OBJECTIVE: To explore the link between pediatric obesity and attention deficit/hyperactivity disorder (ADHD) by examining whether executive functioning (EF) and medication status are associated with body mass index (BMI) and weight status in children with ADHD. METHOD: Participants for this study included 80 children (mean age = 10 years, 9 months) with a DSM-IV diagnosis of ADHD, confirmed by a comprehensive clinical diagnostic assessment. Children's EF was measured using three neuropsychological tests, and severity of ADHD symptoms and medication status were obtained from parent report. Children's height and weight were also measured during the visit using a wall-mounted stadiometer and a balance beam scale. RESULTS: Children with ADHD who performed poorly on the neuropsychological battery had greater BMI z-scores, and were more likely to be classified as overweight/obese compared with children with ADHD who performed better on the neuropsychological battery. In addition, children with ADHD who were taking a stimulant medication had significantly lower BMI z-scores compared with children with ADHD who were not taking medication or who were taking a non-stimulant medication. CONCLUSION: EF is more impaired among children with ADHD and co-occurring weight problems, highlighting the importance of self-regulation as a link between pediatric obesity and ADHD.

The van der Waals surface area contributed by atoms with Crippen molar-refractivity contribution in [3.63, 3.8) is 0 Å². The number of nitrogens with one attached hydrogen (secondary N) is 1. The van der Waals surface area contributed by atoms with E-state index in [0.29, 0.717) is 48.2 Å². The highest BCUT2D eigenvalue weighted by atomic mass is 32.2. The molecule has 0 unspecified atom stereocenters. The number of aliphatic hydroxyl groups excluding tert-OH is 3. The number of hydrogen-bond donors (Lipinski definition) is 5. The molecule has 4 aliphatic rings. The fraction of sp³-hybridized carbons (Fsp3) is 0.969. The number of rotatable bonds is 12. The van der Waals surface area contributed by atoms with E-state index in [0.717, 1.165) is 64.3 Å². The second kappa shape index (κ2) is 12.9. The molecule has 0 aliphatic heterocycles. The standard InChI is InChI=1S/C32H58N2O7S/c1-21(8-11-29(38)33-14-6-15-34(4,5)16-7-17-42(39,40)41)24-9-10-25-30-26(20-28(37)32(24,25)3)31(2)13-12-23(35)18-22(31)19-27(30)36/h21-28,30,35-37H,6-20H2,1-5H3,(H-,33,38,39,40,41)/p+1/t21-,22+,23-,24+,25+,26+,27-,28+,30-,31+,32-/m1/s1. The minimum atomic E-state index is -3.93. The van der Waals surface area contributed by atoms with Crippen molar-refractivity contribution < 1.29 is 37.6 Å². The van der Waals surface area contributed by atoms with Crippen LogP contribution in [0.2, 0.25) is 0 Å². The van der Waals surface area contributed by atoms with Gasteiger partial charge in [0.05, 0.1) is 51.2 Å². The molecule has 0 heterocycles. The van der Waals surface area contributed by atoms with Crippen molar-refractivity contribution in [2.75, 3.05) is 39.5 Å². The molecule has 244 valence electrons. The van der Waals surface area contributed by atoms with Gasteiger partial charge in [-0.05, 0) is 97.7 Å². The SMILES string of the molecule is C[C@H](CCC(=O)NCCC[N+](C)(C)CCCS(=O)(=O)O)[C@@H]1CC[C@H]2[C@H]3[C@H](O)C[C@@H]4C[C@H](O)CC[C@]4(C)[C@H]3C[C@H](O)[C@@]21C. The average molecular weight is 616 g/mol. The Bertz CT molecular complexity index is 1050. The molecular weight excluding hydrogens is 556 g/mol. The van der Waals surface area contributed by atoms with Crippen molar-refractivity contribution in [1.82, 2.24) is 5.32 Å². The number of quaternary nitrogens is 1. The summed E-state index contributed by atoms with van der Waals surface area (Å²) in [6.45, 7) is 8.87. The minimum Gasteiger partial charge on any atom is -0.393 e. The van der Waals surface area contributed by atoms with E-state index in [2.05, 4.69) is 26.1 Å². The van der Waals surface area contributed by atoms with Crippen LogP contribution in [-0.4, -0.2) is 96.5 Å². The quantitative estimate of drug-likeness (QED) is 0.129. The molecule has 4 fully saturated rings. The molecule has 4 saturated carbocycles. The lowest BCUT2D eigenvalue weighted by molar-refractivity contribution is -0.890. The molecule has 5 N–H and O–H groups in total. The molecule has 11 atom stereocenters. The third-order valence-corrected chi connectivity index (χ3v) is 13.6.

All Science Journal Classification (ASJC) codes
- Medicine (miscellaneous)
- Endocrinology, Diabetes and Metabolism
- Nutrition and Dietetics